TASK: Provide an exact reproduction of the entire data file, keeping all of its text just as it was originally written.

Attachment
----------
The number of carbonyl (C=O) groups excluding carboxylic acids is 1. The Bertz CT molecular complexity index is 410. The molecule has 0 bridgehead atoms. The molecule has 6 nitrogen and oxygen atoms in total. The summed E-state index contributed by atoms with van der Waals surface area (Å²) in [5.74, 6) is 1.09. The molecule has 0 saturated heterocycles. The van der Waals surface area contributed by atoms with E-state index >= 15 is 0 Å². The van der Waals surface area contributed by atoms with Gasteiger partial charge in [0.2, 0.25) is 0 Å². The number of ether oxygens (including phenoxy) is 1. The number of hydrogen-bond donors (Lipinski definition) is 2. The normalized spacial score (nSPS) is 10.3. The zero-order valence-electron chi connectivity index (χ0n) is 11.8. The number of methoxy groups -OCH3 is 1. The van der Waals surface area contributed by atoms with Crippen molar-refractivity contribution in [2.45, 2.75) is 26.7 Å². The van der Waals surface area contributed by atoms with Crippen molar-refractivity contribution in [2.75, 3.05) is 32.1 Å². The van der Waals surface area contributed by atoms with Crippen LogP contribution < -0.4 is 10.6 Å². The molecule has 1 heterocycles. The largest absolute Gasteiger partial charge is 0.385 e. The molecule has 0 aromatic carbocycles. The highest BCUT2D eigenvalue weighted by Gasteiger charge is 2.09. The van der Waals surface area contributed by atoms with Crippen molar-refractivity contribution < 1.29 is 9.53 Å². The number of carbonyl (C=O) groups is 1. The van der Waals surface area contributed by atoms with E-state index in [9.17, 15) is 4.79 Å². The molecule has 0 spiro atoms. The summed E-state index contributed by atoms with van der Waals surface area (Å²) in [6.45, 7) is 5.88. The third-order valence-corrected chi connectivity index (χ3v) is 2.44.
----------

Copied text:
The number of carbonyl (C=O) groups excluding carboxylic acids is 1. The Bertz CT molecular complexity index is 410. The molecule has 0 bridgehead atoms. The molecule has 6 nitrogen and oxygen atoms in total. The summed E-state index contributed by atoms with van der Waals surface area (Å²) in [5.74, 6) is 1.09. The molecule has 0 saturated heterocycles. The van der Waals surface area contributed by atoms with E-state index >= 15 is 0 Å². The van der Waals surface area contributed by atoms with Gasteiger partial charge in [0.2, 0.25) is 0 Å². The number of ether oxygens (including phenoxy) is 1. The number of hydrogen-bond donors (Lipinski definition) is 2. The normalized spacial score (nSPS) is 10.3. The zero-order valence-electron chi connectivity index (χ0n) is 11.8. The number of methoxy groups -OCH3 is 1. The van der Waals surface area contributed by atoms with Crippen molar-refractivity contribution in [2.45, 2.75) is 26.7 Å². The van der Waals surface area contributed by atoms with Crippen molar-refractivity contribution in [2.75, 3.05) is 32.1 Å². The van der Waals surface area contributed by atoms with Crippen LogP contribution < -0.4 is 10.6 Å². The molecule has 1 heterocycles. The largest absolute Gasteiger partial charge is 0.385 e. The molecule has 0 aromatic carbocycles. The highest BCUT2D eigenvalue weighted by Gasteiger charge is 2.09. The van der Waals surface area contributed by atoms with Crippen molar-refractivity contribution < 1.29 is 9.53 Å². The number of carbonyl (C=O) groups is 1. The van der Waals surface area contributed by atoms with E-state index in [9.17, 15) is 4.79 Å². The molecule has 0 spiro atoms. The summed E-state index contributed by atoms with van der Waals surface area (Å²) in [6.45, 7) is 5.88. The third-order valence-corrected chi connectivity index (χ3v) is 2.44.